What have you just learnt recently that blew you away?
I’ve faced multiple rejections throughout my business journey, and recently came across a fact on Jack Ma about how he was once rejected for 32 different jobs. It resonated very deeply and taught me the importance of tenacity, especially during tough times.

If you had your time again, what would you do differently?
Nothing. I live a life with no regrets. Everything I do, regardless of whether it is right or wrong, happy or sad, and regardless of outcome, it’s a lesson with something to take away.

How do you unwind?
I love to pamper myself through retail therapy and going for spas. I also make a conscious effort to take time off work to have a break outside to unwind as well as to uncloud my mind. This moment of reflection from time to time helps me see more clearly on how I can improve myself.

Favourite Asian destination for relaxation? Why?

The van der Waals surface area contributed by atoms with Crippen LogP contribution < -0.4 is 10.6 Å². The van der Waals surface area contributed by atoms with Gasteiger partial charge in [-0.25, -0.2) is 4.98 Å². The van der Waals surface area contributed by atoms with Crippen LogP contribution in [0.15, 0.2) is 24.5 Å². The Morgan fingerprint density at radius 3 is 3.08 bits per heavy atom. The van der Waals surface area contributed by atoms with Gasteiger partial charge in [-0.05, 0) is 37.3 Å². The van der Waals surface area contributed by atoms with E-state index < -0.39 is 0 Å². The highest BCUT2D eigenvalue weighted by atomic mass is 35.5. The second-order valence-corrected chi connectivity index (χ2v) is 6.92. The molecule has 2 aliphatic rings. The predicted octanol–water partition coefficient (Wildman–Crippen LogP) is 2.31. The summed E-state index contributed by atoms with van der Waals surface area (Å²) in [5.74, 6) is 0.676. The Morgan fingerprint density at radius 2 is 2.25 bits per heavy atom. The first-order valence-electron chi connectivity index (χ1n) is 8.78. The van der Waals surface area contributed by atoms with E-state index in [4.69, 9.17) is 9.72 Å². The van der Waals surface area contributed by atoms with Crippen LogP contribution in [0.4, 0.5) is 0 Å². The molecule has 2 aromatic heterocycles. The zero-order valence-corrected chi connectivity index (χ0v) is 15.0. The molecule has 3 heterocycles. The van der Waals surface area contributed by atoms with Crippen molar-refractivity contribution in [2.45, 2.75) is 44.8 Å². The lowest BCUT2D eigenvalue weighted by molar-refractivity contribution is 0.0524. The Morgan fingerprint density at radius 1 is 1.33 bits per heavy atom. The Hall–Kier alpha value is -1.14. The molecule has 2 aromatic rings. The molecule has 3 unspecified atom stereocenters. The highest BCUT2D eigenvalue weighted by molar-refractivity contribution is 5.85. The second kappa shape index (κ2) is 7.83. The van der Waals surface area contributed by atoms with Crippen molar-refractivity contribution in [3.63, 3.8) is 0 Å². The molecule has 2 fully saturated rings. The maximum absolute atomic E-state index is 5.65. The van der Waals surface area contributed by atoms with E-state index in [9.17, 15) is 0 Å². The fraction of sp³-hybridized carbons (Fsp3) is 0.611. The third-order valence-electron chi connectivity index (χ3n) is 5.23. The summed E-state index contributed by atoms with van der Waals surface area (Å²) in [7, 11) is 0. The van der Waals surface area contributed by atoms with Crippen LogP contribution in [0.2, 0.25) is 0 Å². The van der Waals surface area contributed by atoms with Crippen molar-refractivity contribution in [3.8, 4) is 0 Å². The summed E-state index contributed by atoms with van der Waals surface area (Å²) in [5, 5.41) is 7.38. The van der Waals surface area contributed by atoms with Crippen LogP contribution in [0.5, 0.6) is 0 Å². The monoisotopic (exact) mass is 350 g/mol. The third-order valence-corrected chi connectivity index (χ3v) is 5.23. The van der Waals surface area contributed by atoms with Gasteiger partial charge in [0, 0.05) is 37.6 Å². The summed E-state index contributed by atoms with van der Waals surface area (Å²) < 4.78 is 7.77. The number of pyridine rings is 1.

Taiwan! Good food with no language barriers and the people are great!

Everyone in business should read this book:
I don’t really read books. Mostly, I learn from my daily life and interactions with hundreds of other business owners. To me, people tell the most interesting stories.

Shameless plug for your business:
We’re not just corporate secretaries, we’re “business doctors.”
U Ventures is a Xero certified advisory firm that goes beyond traditional accounting services to provide solutions for your business. You can reach us on our website: http://uventures.com.sg/